The sensitivity of breast cancer to trastuzumab is directly related to HER2 expression levels, and elevated HER3 is involved in trastuzumab resistance. Although transfection of HER2 CDS and full-length gene both led to increased HER3 expression, they highly elevated HER2 expression in the meantime (see Fig. 4c and g), transforming T47D cells into HER2-positive cells and therefore making these cells more sensitive to trastuzumab. In contrast, HER2 3’UTR only moderately increased HER2 level. This may explain why cells stably expressing the HER2 3’UTR displayed more resistance to trastuzumab treatment than those expressing HER2 CDS or full-length gene (see Fig. 5j). As trastuzumab-induced upregulation of HER3 mRNA was largely dependent on miR125a/b and the HER2 3’UTR (see Fig. 5), we believe that HER2 3’UTR-mediated HER3 upregulation plays an important role in the increased HER3 expression under trastuzumab treatment. In addition, it is worthwhile to fully dissect the cross-regulatory function of HER2 mRNAs on other pathways and their casual role in breast cancer development and drug resistance.

Conclusion

Our study demonstrates that HER2 mRNAs posttranscriptionally up-regulate HER3 via the sequestration of miR-125a/b, contributing to enhanced breast cancer growth and acquired anti-HER2 resistance. Given that HER2 amplification in breast cancer usually generates highly redundant transcripts, our study therefore supports the notion that the inhibition of HER2 mRNA and/or miR-125a/b activity might provide a novel therapeutic approach for combined targeted drug administration.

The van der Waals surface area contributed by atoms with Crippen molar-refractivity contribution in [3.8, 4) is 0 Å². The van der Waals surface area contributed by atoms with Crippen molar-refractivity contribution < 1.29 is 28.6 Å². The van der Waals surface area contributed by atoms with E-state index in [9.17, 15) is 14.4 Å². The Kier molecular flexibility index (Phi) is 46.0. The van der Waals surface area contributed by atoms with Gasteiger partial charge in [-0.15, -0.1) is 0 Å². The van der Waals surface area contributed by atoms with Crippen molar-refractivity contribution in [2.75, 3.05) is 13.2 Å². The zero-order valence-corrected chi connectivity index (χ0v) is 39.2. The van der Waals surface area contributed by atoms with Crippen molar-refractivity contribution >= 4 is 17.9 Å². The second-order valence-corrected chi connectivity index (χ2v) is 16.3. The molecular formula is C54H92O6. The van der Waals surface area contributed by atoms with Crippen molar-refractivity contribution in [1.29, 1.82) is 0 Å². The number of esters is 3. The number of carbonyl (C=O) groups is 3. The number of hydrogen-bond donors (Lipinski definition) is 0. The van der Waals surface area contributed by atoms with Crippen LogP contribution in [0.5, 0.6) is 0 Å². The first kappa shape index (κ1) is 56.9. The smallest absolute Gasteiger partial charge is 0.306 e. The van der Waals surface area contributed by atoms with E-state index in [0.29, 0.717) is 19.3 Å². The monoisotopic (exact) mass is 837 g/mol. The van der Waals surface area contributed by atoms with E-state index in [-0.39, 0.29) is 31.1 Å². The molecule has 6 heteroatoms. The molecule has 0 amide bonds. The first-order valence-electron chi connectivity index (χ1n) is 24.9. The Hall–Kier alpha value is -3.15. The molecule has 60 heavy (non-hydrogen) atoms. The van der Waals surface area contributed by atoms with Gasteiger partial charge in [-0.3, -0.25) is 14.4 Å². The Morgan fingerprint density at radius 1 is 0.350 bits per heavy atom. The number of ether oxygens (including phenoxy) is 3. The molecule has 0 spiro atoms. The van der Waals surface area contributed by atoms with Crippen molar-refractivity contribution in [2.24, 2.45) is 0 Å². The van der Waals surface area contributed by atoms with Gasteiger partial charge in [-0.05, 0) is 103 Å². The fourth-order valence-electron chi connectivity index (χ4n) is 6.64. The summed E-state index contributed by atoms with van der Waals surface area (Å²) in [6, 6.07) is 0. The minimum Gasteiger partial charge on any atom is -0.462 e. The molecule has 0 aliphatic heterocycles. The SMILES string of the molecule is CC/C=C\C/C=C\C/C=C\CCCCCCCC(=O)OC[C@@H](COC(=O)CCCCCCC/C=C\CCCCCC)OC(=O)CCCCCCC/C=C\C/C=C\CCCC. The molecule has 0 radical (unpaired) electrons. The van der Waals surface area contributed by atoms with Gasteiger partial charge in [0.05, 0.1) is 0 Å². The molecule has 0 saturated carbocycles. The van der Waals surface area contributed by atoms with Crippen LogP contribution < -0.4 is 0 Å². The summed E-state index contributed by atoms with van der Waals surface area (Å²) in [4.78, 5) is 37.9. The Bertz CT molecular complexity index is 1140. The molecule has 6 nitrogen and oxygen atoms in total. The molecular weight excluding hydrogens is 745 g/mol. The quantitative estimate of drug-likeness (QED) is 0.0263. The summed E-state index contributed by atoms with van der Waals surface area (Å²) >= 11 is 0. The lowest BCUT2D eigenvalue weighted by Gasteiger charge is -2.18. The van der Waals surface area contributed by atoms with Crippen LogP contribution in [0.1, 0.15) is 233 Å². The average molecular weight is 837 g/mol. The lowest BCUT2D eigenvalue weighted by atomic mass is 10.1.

Abbreviations

3’UTR: 

3’untranslated regions

CDS: 

Coding sequence

ceRNA: 

competitive endogenous RNA

FACS: 

Fluorescence-activated cell sorting

HER2: 

Human epidermal growth factor receptor 2

HER3: 

Human epidermal growth factor receptor 3

miRNAs: 

microRNAs

MREs: 

iRNA response elements

RISC: 

RNA-induced silencing complex

TCGA: 

The Cancer Genome Atlas

TtzmR: 

Trastuzumab-resistant

Declarations

Acknowledgments

We thank Fulian Liao and Lihong Zhou for providing technical help in culturing cells. We thank Tong Zhao for FACS sorting. We also thank Kuan Li and Xinqi Jiang for data analysis.

Ethical approval

The study of mice was in strict accordance with the regulations of the Institute of Microbiology, Chinese Academy of Sciences of Research Ethics Committee. The protocol was approved by the Research Ethics Committee (permit number PZIMCAS2011001). All animal experiments were performed in strict accordance with institutional guidelines on the handling of laboratory animals. Informed written consents were obtained from breast cancer patients involved in our study. The study protocol was approved by the Ethics Committee of the Cancer Institute and Hospital, Chinese Academy of Medical Sciences and the General Hospital of People’s Liberation Army of China.